The Ferret Kits Receive Their Names

This update was written by Smithsonian Conservation Biology Institute biologist Adrienne Crosier.
A keeper wearing a blue apron and blue, latex gloves holds three black-footed ferret kits in their hands. You cannot see the keepers' face. The kits eyes are not fully open yet, one has one eye open.
Potpie’s three kits received their names on July 26! From left to right, meet Aster, Aspen and Swifty.

Say hello to Aster, Swifty and Aspen! Potpie’s kits have names – thanks to your votes!

As mentioned in our first update, black-footed ferret kits have very thin and fast-growing fur. Therefore, instead of identifying them with shave marks like we do with cheetah cubs, we give each kit a microchip when they turn two months old. Potpie’s kits had their two-month exam on July 20 and received their microchips at that time.

While all black-footed ferrets look very similar, they each develop their own personality. Potpie’s kits have just started to develop theirs. It’s great timing for us to give them names, right as we are getting to know them as individuals!

A black-footed ferret kit looks out an opening of it's plastic, pet carrier.
Since black-footed ferrets are part of a release program, keepers do not build relationships or husbandry train with them. 

Aster seems to be the quietest of the three, but is curious and loves to play with her brothers. She is named after a purple flower native to the American prairie. Our male kit, Swifty was named by Smithsonian National Zoo Members and is very feisty and vocal. His name is in honor of the swift fox. Quite the opposite, Aspen — named by Zoo Guardians players — is much more relaxed and tends to stick close to Potpie most of the time. His name is short for the “quaking aspen,” which is another native tree to the American prairie.

In addition to getting their microchips, the kits’ two-month exam included their canine distemper vaccines, blood collection and a weighing. Swifty weighed 666 grams and Aspen weighed 645 grams, putting both just under a pound and a half. Aster tipped the scale at 604 grams. All three kits are doing well and appear healthy.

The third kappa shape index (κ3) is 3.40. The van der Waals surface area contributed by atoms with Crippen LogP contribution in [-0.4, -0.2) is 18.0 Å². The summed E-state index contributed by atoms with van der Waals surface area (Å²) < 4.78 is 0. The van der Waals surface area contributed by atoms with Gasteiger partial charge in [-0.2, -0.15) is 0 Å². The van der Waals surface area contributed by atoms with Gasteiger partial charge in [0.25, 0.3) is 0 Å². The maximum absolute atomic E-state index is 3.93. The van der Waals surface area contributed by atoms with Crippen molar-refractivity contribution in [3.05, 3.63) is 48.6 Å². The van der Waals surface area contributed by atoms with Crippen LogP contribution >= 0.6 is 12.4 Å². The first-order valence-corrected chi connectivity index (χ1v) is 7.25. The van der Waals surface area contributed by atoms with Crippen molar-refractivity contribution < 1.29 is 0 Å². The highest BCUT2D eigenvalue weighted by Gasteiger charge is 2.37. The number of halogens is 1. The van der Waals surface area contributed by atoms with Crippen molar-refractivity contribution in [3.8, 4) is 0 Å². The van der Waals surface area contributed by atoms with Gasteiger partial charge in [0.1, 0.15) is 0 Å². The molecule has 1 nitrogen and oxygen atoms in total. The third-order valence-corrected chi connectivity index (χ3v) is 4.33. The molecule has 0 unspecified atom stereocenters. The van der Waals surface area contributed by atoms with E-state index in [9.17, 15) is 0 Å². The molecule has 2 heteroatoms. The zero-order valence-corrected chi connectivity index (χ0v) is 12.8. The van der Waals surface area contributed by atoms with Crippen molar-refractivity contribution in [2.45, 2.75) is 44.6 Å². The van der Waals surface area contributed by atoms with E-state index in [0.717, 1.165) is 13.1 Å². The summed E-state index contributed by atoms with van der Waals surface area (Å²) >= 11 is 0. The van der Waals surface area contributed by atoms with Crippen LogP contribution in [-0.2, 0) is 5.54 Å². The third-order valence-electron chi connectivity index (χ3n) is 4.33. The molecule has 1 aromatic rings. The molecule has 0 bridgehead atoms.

Normally by this stage, keepers would start building relationships and husbandry training with most animals in our care. For example, we train our cheetah cubs to climb onto a scale and stand still for us to do body checks. But, since these black-footed ferrets could be released into the wild, we want them to have as little contact with humans as possible. Black-footed ferrets are also susceptible to many diseases humans and household pets carry, including COVID-19. All our keepers wear protective gear, like masks and gloves, when handling the ferrets.

Earlier in July, keepers provided the ferret family with a new type of enrichment: a bag filled with shredded paper.

As mentioned in our last update, Potpie and the kits now get live rats to hunt and eat. Aster, Swifty and Aspen appear super interested in the live rats, but they still haven’t started attempting to hunt them by themselves yet. After Potpie performs the initial bite, she brings it back to the den box and the kits go after it then. Our webcam viewers may catch this predator-prey interaction on the Den Cam.

Webcam viewers may also catch our kits playing with some enrichment. Earlier this month, keepers provided a bag filled with shredded paper for the family. Since this was the kits’ first time, they were a little hesitant to interact with it. The kits touched it curiously, but then they would move away or make a startled noise immediately after. Eventually Potpie investigated and the kits saw it was safe. The kits have played with it ever since!

Watch Aspen, Aster and Swifty on the Black-footed Ferret Webcam and catch up on the previous black-footed ferret updates!